Peter’s next word IS eusebeia which IS rendered as godliness by most and in terms of service to or fear of God by others; a few, including Young’s Literal Translation, render eusebeia as piety. Strong’s offers us piety 9a as the defining idea while Thayer’s tells us that eusebeia means reverence, respect9. Vincent gives us a more lengthy view of the word saying that the idea IS: to worship, so that the radical idea is worship rightly directed. Worship, however, is to be understood in its etymological sense, worth-ship, or reverence paid to worth, whether in God or man 4. Through these ideas it IS easy to see why the rendering as godliness IS become the most used idea; piety IS seen by most in the terms presented by today’s dictionary, as: having or showing a dutiful spirit of reverence for God or an earnest wish to fulfill religious obligations*. It IS the relationship of this idea to religion that removes it from the reality that Peter IS showing us in eusebeia. Godliness on the other hand IS a word that tells us that one IS ‘like God’ in his expression here in this world; it IS unfortunately misused by the doctrinal view which paints men godly in terms of their doctrinal adherence which DOES NOT generally reflect the True idea. We should understand here that the Soul of man, of everyman, IS ‘like God’ and this because the Soul IS part and parcel of the Godhead….the Soul CAN NOT be separated and CAN NOT act in any way other than Godliness. This IS the very nature of the spiritual man and his manifestation as the Soul, the unction by which “ye know all things” (1 John 2:20). In the reality of eusebeia it IS this KNOWING that flows into the Life of a man in arete, revealing the reality of pistis and its expression through hupomone and egkrateia. While this IS a simple way of looking at Peter’s words, it IS at the same time the inclusive reality of eusebeia and it IS this that the apostle shows us saying “if these things be in you, and abound, they make you that ye shall neither be barren nor unfruitful in the knowledge of our Lord Jesus Christ. But he that lacketh these things is blind, and cannot see afar off” (2 Peter 1:8, 9). Perhaps an easy way to understand eusebeia IS that in this ‘virtue‘ that flows from the Soul in the totality of ALL of Peter’s listed ‘virtues‘, a man comes to realize that he IS that unction and through this that he IS Godly. Again we must remember that these words from Peter’s list ARE those things that ARE included in one’s pistis, in one’s KNOWING which IS his possession as a partakerof the divine nature” and that Peter’s point IS that the partaker should express these ‘virtues‘ as the man in this world….that “these things be in you, and abound“. Here we should see that “if these things be in you, and abound” that the result IS ever a godliness that IS apparent to the world.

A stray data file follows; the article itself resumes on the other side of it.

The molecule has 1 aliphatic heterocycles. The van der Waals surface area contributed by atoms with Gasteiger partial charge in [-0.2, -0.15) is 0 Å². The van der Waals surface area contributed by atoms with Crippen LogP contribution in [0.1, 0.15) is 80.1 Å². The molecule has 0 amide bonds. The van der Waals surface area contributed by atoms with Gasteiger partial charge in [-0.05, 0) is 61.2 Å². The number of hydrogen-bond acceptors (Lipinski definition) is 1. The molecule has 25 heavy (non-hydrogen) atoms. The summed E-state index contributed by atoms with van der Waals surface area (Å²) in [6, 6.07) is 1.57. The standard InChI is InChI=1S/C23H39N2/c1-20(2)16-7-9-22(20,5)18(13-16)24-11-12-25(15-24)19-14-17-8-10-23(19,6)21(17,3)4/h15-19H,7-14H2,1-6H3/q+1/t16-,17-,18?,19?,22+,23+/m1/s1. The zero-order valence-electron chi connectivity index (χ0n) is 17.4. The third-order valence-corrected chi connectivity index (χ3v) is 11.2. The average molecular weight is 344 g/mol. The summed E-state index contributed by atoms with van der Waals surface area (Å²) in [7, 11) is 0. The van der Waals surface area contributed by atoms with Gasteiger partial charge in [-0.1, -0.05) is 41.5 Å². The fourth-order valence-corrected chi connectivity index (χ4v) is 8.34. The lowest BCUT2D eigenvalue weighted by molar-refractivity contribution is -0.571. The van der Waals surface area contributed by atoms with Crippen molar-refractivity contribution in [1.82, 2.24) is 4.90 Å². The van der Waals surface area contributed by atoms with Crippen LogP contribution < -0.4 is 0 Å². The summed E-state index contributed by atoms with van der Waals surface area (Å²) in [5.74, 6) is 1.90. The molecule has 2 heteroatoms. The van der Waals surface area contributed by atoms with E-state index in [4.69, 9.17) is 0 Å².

Peter’s next word IS philadelphia which IS rendered as “brotherly kindness” in the King James Bible and in terms of “brotherly affection” by most others. In most ALL New Testament usage, this word in interpreted in terms of this kindness and affection toward fellow Christians and this idea IS offered straightforwardly by some as they render philadelphia as “Christian affection“. Few take the idea of philadelphia to Love and this likely because the last of Peter’s words IS agape which most see in terms of Love. The idea that philadelphia IS intended for fellow Christians IS a invention of doctrines based in interpretations of others’ sayings from the epistles; Strong’s tells us philadelphia means fraternal affection:—brotherly love (kindness), love of the brethren 9a while Thayer’s says that this IS: the love of brothers (or sisters), brotherly love, before they go on to say that in the New Testament philadelphia IS the love which Christians cherish for each other as ‘brethren’ 9. The root words here ARE philos which IS rendered as friend in the King James Bible and adelphos which IS rendered in terms of brethren. It IS the philos portion here that instructs on one’s relationship to his brethren and we should try to see this through the idea that ALL ARE brothers which IS perhaps a more localized idea of the neighbor; hence the underlying idea here IS Love. This concept IS used in the doctrinal sense as the localized idea has become fellow Christians but there IS NO real foundation for this. Vincent discusses this in his commentary on the next word which IS agape; this IS rendered as charity by the King James translators perhaps to prevent what Vincent says: seems at first an infelicity in the rendering of the Rev., in your love of the brethren love. But this is only apparent. In the former word Peter contemplates Christian fellow-believers as naturally and properly holding the first place in our affections (compare Galatians 6:10, “Especially unto them which are of the household of faith ”)4. It IS easy to see the translation obstacles here as well as the licence found in Paul’s words to interpret this as doctrines DO. There IS NO clear way to interpret the ideas intended in Peter’s use of the noun philadelphia and we should understand that the common understanding of ALL words that come from philos IS some form of Love; but NOT, we should add, under the common understanding of Love as the mental and emotional attraction and attachment to others or things. This idea IS the Love as this IS understood by the common man and while the ideas of agape and philos may be included in his view of this English idea, agape and philos ARE NOT this idea of Love.